What’s the word on the low FODMAP diet?

Researchers have zeroed in on one potential trigger for IBS symptoms: FODMAPs. The small carbohydrates are poorly absorbed in the gut.

People with irritable bowel syndrome have hypersensitive guts that react to certain foods or medications or to stress and anxiety. It can be debilitating.

“IBS often comes with bloating, pain, and diarrhea or constipation or a mix of both,” says Shanti Eswaran, a gastroenterologist and assistant professor of medicine at the University of Michigan Medical Center.

Doctors don’t know what causes IBS, which affects an estimated 10 to 15 percent of U.S. adults. They even have trouble diagnosing it. “There’s no specific test, imaging, blood marker, or endoscopy that doctors use,” explains Eswaran. “It’s diagnosed based on symptoms.”

And doctors don’t have a great way to treat IBS. “The focus has been on medications that reduce gut spasm, antidepressants that decrease gut sensitivity, laxatives for people with constipation, or anti-diarrheals if that’s an issue,” says Eswaran. “But medications don’t work in many patients, or patients suffer side effects from them.”

What about avoiding foods that trigger symptoms?

Researchers have zeroed in on one potential culprit: FODMAPs (fermentable oligosaccharides, disaccharides, monosaccharides, and polyols).

“They’re small carbohydrates that are poorly absorbed in the gut,” Eswaran explains.

FODMAPs that aren’t absorbed are eventually fermented by gut microbes. “Everyone’s gut microbes ferment FODMAPs,” says Eswaran. “But people with IBS, we think, are more sensitive to FODMAPs. And that can lead to excess gas, bloating, and diarrhea.”

FODMAPs are in all kinds of foods, from milk, yogurt, and soft cheeses to beans, lentils, and wheat. They’re also in some fruits and vegetables like apples, watermelon, cauliflower, broccoli, onions, garlic, peaches, prunes, and asparagus. Sugar alcohols (xylitol, sorbitol, mannitol, and maltitol) and inulin (chicory root) are also FODMAPs.

Trying the low FODMAP diet

Since FODMAPs are in many healthy foods, researchers don’t recommend cutting all FODMAPs for very long.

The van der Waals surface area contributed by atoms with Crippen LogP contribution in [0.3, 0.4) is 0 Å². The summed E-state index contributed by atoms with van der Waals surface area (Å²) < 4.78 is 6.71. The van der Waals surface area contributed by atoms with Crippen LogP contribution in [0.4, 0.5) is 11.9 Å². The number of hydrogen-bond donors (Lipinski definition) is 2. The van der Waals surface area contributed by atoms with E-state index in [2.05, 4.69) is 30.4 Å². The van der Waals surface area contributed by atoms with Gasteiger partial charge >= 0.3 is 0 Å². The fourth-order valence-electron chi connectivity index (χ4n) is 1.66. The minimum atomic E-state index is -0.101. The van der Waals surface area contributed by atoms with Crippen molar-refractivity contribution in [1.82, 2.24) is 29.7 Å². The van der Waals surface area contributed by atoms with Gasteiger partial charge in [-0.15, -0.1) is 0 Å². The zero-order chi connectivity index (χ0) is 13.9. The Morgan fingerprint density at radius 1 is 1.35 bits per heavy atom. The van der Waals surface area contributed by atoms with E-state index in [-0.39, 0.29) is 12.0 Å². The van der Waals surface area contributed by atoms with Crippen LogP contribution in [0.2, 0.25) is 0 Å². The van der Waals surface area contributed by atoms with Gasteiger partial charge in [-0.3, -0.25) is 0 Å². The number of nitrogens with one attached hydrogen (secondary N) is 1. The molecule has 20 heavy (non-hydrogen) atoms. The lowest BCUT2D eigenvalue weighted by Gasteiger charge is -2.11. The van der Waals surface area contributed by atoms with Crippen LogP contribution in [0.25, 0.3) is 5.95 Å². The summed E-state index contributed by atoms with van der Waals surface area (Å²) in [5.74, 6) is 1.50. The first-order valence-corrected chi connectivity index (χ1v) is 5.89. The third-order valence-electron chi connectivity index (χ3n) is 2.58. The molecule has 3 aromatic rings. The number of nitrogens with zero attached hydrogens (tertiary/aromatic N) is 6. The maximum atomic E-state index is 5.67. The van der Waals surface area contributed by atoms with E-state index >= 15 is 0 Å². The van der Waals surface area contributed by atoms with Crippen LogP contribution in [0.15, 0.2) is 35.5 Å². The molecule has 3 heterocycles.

“We recommend a short-term elimination diet,” says Eswaran. “We usually tell people to cut out all FODMAPS for two to four weeks, under the instruction of a dietitian. If they improve, they systematically add back different groups of FODMAPs to determine what their specific triggers are.”

And that varies. “For example, some people will say, ‘I do fine with wheat and beans, but dairy and onions are an issue,’” says Eswaran.

In a handful of studies, people who cut back on FODMAPs reported fewer IBS symptoms. In the largest one, Eswaran and her colleagues compared a low FODMAP diet to standard advice for IBS in 84 patients.

“We told the standard-advice group to avoid trigger foods—the ones they know cause symptoms,” she explains. “We also told them to avoid large amounts of alcohol and caffeine and to eat small, frequent meals and eat on a regular basis.”

After four weeks, about half the people on each diet reported “adequate relief.” But abdominal pain and bloating were lower in those on the low FODMAP diet.

The bottom line

A low FODMAP diet may help relieve IBS symptoms. If you want to try it, a good starting point is this University of Michigan website: http://myginutrition.com/diet.html.

Photo: © Picture Partners/fotolia.com.

The information in this post first appeared in the May 2017 issue of Nutrition Action Healthletter.

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11 Replies to “What’s the word on the low FODMAP diet?”

  1. I follow the FODMAP plan. My problem is that for vacation this year I need to be able to eat foods that are in Ireland. I also need to find a “Ginger” capsule etc. that works. I have tried some ginger teas & some capsules. They seem to be too strong for me or in other words, cause the symptons. Please give me an idea of something to try that would help.

  2. The low FODMAP diet changed my life and after working in the food industry for 30 years (I am a former Bon Appetit editor and author of 17 books) and struggling with IBS all that time. I am now devoting my time to spreading the word! Our site, FODMAPeverday.com has the world’s only Monash University Certified Low FODMAP recipes free to the end user, we have a team of trained registered dietitians and I also co-wrote a book with Kate Scarlata RDN, The Low-FODMAP Diet Step by Step. Our site is recommended by the U of Michigan team and we want to help all of you learn to THRIVE on this diet. I hope you find our resources helpful.

  3. Has anyone done a study on the varying gut bacteria in the colons of those with IBS? Maybe there are critical bacteria that are missing?

  4. A number of years ago , after trying everything for IBS and having nothing work, I happened upon Dr. David Williams probiotics. I have never looked back! Very, very rarely when I am under extreme stress, do the IBS symptoms reappear. But I can’t tell you how happy I am to have found this over-the-internet solution. I’ve tried others when I’ve forgotten to pack mine, but nothing else works. By the way, I am NOT an advertisement! Just very passionate about getting the word out to people who have found nothing else that works.

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